Spotlight on … Professional Development Award for Children’s Reporter Practice
This month we shine the spotlight on SCRA’s Professional Development Award for Children’s Reporter Practice.
The Professional Development Award for Children’s Reporter Practice (PDA) is a unique qualification for Children’s Reporters and Assistant Reporters designed and delivered by SCRA. We talk to our Accreditation Manager Catherine Rankin to find out more…
Does the award have any external scrutiny/validation?
It is accredited by the Scottish Qualifications Authority (SQA) at level 10 (equivalent to Honours degree level) and it ensures a framework to enhance the quality and consistency of all Reporter training. SQA has continuous involvement with SCRA and our PDA and periodically carry out inspections of our materials, processes and evidence. Upon completion of each unit, candidates receive certification from SQA and then a completion certificate from SCRA when they have completed all seven units and are recognised as an Accredited Reporter.
What are the benefits of the award?
On completion, candidates have an excellent, thorough and well rounded knowledge of the role. Those who have achieved the Award speak of their increased confidence and experience having completed the PDA. Quite often previous candidates will offer support to new candidates and often say that they still refer to some of their work for the PDA as they are excellent reference materials.
The candidate/new member of staff also has the benefit of a dedicated assessor to discuss practice issues and the course material they are working on, in addition to the Senior Practitioner or colleagues in their team. This provides another source of support for a new Assistant/Reporter.
What topics does the PDA cover? Do colleagues have to complete assignments/exams?
The PDA provides an agreed standard for all Reporters to work towards. The Award covers all areas of the Reporter’s role across seven units. Assistant Reporters complete two of the units which cover all aspects of their role. This provides candidates with a thorough knowledge of their role and the ability to evidence their competence, knowledge and understanding through assignments, presentations, professional discussion with their assessor and direct observations of their practice.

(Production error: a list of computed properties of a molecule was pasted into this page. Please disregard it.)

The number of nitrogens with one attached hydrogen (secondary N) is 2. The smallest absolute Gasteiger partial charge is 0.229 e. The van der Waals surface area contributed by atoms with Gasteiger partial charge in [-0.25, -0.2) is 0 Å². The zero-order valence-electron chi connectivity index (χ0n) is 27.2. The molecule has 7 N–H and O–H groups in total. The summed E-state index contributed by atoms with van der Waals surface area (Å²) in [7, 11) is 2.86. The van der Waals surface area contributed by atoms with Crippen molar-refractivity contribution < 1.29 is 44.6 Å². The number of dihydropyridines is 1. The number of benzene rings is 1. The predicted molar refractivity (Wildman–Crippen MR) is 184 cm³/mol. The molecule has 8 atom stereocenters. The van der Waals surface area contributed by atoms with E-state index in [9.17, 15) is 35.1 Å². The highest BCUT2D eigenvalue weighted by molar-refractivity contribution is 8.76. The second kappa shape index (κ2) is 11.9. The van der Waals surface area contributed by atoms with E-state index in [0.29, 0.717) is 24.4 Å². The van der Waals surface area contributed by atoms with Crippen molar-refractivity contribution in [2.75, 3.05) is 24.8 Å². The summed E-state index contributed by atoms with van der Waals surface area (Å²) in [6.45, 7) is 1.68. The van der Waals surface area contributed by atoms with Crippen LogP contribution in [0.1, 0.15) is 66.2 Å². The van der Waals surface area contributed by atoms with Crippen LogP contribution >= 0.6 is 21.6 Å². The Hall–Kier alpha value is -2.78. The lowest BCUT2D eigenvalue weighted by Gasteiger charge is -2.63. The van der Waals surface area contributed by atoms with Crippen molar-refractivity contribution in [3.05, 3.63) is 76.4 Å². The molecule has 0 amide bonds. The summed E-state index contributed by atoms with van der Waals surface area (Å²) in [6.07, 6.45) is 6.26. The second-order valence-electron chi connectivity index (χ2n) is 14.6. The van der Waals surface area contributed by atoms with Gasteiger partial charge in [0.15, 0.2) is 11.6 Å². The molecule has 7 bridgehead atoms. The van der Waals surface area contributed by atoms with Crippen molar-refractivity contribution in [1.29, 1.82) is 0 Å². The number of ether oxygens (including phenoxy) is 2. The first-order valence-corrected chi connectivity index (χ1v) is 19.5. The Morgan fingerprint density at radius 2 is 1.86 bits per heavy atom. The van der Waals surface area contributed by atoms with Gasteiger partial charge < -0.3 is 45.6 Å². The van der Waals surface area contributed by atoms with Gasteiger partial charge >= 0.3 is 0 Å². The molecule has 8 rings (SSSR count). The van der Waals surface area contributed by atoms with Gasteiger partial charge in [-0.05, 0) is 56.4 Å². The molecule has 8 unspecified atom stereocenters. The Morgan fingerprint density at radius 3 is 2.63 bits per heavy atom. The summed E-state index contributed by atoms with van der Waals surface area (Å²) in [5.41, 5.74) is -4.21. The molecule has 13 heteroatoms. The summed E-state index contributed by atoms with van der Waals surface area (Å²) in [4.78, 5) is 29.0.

The main areas covered include:
- The Assistant Reporter/Reporter operating in the system and being aware of the roles and responsibilities of all agencies and other participants in the context of the child.
- The Reporter operating effectively in the assessment, identification and decision making on referrals received.
- The Assistant Reporter/Reporter operating effectively within Children’s Hearings.
- The Reporter operating effectively in court.
Which members of staff have to complete it and how long do they get to achieve it?
The programme is currently delivered to Trainee Reporters, newly appointed Reporters and Assistant Reporters who secure a permanent contract. Depending on their work pattern, a Reporter candidate working full time will have two years to complete the Award. Those with a contract of two years or more are able to be put forward for the PDA by their Locality Reporter Manager and if there is assessor capacity they may be able to undertake the Award on an elective basis.
Do staff get support as they complete it?
An assessor is assigned to each candidate to support, guide and assess their work throughout the programme. The assessor group are made up of experienced Reporters, Senior Practitioners and Locality Reporter Managers who provide ongoing support and guidance to the candidates. The assessors support the training the candidate receives within their team and practice training. The assessors meet every two months to ensure that their methods of assessment are standardised across the group by using case sampling and similar tools. We also review the materials and ensure that it remains relevant and up to date.
The Award is very much a development award, and if a candidate has a training need identified at any point during their studies, this will be fed into supervision with their Locality Reporter Manager and become part of their personal development plan. The practice training core modules directly link to the materials and units of the PDA and support the candidate’s use of practice direction and their own research. Each unit has an allocation of study days which varies depending on the course content and amount in total to 49 days. There is an expectation that some personal reading will take place in a candidate’s own time but the study days are a good resource and with good assessment planning with their assessor, the candidate can ensure most work is completed within the allocated time. The study days are an excellent way to ensure candidate’s continue to learn and develop during those early years of their career.